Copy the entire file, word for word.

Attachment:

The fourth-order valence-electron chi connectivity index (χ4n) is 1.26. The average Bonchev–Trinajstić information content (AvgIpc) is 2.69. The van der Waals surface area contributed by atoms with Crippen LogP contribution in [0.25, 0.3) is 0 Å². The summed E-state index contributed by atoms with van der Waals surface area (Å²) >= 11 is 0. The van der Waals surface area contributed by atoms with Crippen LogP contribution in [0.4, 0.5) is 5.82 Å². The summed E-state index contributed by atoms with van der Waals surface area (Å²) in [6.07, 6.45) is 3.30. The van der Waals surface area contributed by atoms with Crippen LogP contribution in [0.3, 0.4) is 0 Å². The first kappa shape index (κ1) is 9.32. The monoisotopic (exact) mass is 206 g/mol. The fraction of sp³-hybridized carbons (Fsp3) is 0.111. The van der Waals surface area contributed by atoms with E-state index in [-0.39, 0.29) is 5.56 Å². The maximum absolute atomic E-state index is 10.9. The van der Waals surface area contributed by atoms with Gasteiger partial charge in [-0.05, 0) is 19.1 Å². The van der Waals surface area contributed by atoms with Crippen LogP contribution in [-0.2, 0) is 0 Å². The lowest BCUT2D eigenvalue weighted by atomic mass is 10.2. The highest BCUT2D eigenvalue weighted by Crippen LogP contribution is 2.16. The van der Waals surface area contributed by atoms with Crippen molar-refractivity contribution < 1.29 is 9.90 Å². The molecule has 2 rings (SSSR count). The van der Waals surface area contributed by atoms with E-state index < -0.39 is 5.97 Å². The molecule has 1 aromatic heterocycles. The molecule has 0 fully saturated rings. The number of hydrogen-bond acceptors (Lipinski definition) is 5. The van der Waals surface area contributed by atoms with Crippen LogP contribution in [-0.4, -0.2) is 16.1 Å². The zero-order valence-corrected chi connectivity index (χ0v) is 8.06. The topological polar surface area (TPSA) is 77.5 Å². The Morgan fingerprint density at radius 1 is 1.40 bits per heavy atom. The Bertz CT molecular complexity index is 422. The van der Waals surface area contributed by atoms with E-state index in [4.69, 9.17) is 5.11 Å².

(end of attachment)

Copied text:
The fourth-order valence-electron chi connectivity index (χ4n) is 1.26. The average Bonchev–Trinajstić information content (AvgIpc) is 2.69. The van der Waals surface area contributed by atoms with Crippen LogP contribution in [0.25, 0.3) is 0 Å². The summed E-state index contributed by atoms with van der Waals surface area (Å²) >= 11 is 0. The van der Waals surface area contributed by atoms with Crippen LogP contribution in [0.4, 0.5) is 5.82 Å². The summed E-state index contributed by atoms with van der Waals surface area (Å²) in [6.07, 6.45) is 3.30. The van der Waals surface area contributed by atoms with Crippen LogP contribution in [0.3, 0.4) is 0 Å². The first kappa shape index (κ1) is 9.32. The monoisotopic (exact) mass is 206 g/mol. The fraction of sp³-hybridized carbons (Fsp3) is 0.111. The van der Waals surface area contributed by atoms with E-state index in [-0.39, 0.29) is 5.56 Å². The maximum absolute atomic E-state index is 10.9. The van der Waals surface area contributed by atoms with Gasteiger partial charge in [-0.05, 0) is 19.1 Å². The van der Waals surface area contributed by atoms with Crippen LogP contribution in [-0.2, 0) is 0 Å². The lowest BCUT2D eigenvalue weighted by atomic mass is 10.2. The highest BCUT2D eigenvalue weighted by Crippen LogP contribution is 2.16. The van der Waals surface area contributed by atoms with Crippen molar-refractivity contribution < 1.29 is 9.90 Å². The molecule has 2 rings (SSSR count). The van der Waals surface area contributed by atoms with E-state index < -0.39 is 5.97 Å². The molecule has 1 aromatic heterocycles. The molecule has 0 fully saturated rings. The number of hydrogen-bond acceptors (Lipinski definition) is 5. The van der Waals surface area contributed by atoms with Crippen LogP contribution in [-0.4, -0.2) is 16.1 Å². The zero-order valence-corrected chi connectivity index (χ0v) is 8.06. The topological polar surface area (TPSA) is 77.5 Å². The Morgan fingerprint density at radius 1 is 1.40 bits per heavy atom. The Bertz CT molecular complexity index is 422. The van der Waals surface area contributed by atoms with E-state index in [4.69, 9.17) is 5.11 Å².